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NEWS
March 7, 1987 | From Times Wire Services
Alfred de Liagre Jr., the courtly yet unpretentious Broadway producer of such hit shows as "Deathtrap," "The Voice of the Turtle," "J.B." and the 1983 revival of "On Your Toes" and recently chosen by drama critics throughout the country to the Theater Hall of Fame, died Thursday of lung cancer. He was 82. De Liagre, known as "Delly" on Broad way, had been a producer for more than 60 years, said spokesman Jeffrey Richards, who represented "On Your Toes" during its New York run four years ago.
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ENTERTAINMENT
March 14, 1993 | JANE GALBRAITH
The amount of male frontal nudity in "Sliver" is shrinking, apparently. Sex scenes with Sharon Stone and William Baldwin were to have gone where no Hollywood film had gone before. The scuttlebutt was that one scene in which the actors writhe in front of a picture window would be more graphic than anything in "Basic Instinct." Exploration of a man's--not a woman's--sexuality was to get more screen treatment.
ENTERTAINMENT
March 18, 1990 | David Pecchia \f7
The Doors (Doors Project). Shooting in L.A. and San Francisco. Oliver Stone's next will be a look at the rise and fall of volatile poet Jim Morrison and his '60s outfit, The Doors. Val Kilmer plays Morrison as we trail the band from the dives of the Sunset Strip to their soaring success--cut short by Morrison's mysterious 1971 death in a Parisian bathtub. Executive producers Mario Kassar, Nicholas Clainos and Brian Grazer. Producers Sasha Harari, Bill Graham and A. Kitman Ho.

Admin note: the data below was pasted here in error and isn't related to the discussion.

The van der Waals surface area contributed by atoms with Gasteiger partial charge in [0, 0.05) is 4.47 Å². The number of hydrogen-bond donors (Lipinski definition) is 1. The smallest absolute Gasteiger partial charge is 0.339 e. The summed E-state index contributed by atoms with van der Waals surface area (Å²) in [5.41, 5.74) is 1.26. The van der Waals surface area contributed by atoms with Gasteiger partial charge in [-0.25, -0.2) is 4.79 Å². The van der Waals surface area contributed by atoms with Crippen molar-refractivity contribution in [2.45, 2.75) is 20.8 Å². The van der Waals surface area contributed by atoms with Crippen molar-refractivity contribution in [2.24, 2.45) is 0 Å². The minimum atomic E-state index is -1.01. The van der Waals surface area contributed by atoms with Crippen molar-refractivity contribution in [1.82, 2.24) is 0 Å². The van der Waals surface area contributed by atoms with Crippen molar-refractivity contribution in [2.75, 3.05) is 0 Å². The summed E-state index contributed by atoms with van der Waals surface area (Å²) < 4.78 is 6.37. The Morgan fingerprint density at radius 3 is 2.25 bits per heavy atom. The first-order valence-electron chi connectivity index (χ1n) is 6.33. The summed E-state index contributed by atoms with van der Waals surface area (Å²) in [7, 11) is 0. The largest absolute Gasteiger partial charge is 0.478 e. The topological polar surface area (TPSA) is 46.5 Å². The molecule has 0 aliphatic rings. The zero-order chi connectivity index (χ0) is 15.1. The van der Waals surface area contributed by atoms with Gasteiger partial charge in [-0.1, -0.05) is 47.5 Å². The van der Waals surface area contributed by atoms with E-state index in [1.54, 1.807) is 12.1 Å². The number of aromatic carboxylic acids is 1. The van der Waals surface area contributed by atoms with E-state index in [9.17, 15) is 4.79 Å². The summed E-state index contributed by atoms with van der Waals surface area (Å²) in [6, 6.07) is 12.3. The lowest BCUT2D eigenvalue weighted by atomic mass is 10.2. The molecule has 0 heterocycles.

NEWS
August 28, 1992 | RAY LOYND, SPECIAL TO THE TIMES: Ray Loynd writes regularly about theater for The Times
"Deathtrap," a comedy thriller that works much better on stage than it did as a movie, is enjoy ing a spirited revival at Actors Alley Repertory Theatre in North Hollywood. The central character is a once-famous playwright (John B. Donovan) who hasn't struck it big in 18 years. Reduced to teaching a seminar in the plotting of thrillers, he would kill for another hit.
NEWS
October 30, 1997
It's been 30 years since we last saw Rosemary gently rocking the black-creped bassinet that held her horned, tailed, clawed, yellow-eyed offspring. Not content to let readers come to their own conclusions as to what happened next, Ira Levin chose to desecrate the memory of his most accomplished work with "Son of Rosemary: The Sequel to 'Rosemary's Baby,' " a hackneyed, jaw-droppingly banal sequel that defines the word "unnecessary." The devil must have made him do it.
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